Castrate corrupt government officials!

Efren Danao

Efren Danao

Ouch! Double ouch!

This must be the feeling of some government officials after reading the head of this column. Well, don’t look at me. That’s actually the proposal of a reader, Rocky Avila, not mine. Sending them to jail, shaming them in public or fining them might not stop venalities in government, including the misuse of pork barrel. However, striking at their manhood might, what with the macho mentality of most of Filipinos.

Avila was reacting to my previous column (The Philippines’ lengua prangka),recounting the bill filed by former Camarines Sur Rep. Leopoldo San Buenaventura (sorry, I decanonized him in that column) seeking to castrate habitual sex offenders. That bill was archived by the House Committee on Justice which considered the punishment “cruel and inhuman.”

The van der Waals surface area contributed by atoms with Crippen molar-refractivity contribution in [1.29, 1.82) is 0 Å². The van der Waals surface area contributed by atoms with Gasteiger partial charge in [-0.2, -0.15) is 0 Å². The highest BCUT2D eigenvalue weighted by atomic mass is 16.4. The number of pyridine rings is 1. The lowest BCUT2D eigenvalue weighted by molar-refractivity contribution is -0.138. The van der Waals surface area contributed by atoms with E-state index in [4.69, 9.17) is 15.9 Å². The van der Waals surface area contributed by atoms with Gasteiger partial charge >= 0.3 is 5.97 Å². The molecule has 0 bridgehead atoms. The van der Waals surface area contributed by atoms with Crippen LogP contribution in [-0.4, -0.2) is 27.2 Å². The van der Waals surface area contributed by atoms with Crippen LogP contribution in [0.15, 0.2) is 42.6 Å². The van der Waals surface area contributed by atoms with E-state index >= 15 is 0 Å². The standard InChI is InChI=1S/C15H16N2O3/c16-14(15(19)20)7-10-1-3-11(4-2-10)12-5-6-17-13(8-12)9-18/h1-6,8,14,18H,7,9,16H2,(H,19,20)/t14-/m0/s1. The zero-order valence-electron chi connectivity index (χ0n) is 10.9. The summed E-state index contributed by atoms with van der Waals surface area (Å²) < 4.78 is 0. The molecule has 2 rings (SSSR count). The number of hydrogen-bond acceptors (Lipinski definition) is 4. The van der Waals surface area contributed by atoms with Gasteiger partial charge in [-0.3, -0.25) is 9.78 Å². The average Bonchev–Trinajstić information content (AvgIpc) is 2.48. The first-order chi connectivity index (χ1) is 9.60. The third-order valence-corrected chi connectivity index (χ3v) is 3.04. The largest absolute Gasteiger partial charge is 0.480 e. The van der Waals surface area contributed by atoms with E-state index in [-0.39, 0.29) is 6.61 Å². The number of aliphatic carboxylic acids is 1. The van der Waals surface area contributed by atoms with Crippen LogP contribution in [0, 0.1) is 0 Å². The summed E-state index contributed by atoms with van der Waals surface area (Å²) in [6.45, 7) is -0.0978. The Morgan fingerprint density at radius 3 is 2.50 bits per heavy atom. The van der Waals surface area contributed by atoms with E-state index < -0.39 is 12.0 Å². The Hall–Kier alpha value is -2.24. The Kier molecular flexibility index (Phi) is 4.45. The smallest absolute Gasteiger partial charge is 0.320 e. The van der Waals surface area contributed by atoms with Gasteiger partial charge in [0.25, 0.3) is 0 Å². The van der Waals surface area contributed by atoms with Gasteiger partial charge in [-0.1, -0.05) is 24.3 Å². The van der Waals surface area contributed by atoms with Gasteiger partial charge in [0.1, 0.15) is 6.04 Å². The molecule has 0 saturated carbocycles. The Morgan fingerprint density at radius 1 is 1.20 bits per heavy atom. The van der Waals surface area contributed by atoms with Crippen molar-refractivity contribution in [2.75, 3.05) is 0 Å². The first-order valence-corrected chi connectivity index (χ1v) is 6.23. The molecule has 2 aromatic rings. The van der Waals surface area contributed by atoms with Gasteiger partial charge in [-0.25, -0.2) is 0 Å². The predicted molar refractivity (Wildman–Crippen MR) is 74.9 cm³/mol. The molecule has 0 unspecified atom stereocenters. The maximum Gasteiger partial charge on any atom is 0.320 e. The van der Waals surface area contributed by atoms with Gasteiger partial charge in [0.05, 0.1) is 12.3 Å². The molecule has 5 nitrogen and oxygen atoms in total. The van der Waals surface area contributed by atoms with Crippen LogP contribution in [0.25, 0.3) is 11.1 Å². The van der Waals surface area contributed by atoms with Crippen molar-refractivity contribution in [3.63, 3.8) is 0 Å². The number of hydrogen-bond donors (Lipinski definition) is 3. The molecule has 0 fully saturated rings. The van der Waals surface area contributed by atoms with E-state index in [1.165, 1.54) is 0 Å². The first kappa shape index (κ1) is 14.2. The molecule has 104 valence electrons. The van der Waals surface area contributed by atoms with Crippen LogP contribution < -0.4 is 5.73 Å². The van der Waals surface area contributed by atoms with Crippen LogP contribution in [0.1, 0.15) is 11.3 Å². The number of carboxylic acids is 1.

Well, Avila said he and San Buenaventura were on the same page when it comes to castration. Avila said castration was a common practice in his birthplace of Paoay, Ilocos Norte. He noted, however, that castration was done by local cowboys on bulls.

“Why do this to those innocent beasts of burden? Instead of performing this procedure to those poor animals who did nothing wrong, what if they do it to members of the ‘Tanggapan & Co., Ltd.?’” he asked. (For those who didn’t read my previous column, which was about the Linggo ng Wika, I wrote that venal officials receive (tumatanggap) bribes because they are working in an office or “tanggapan.”)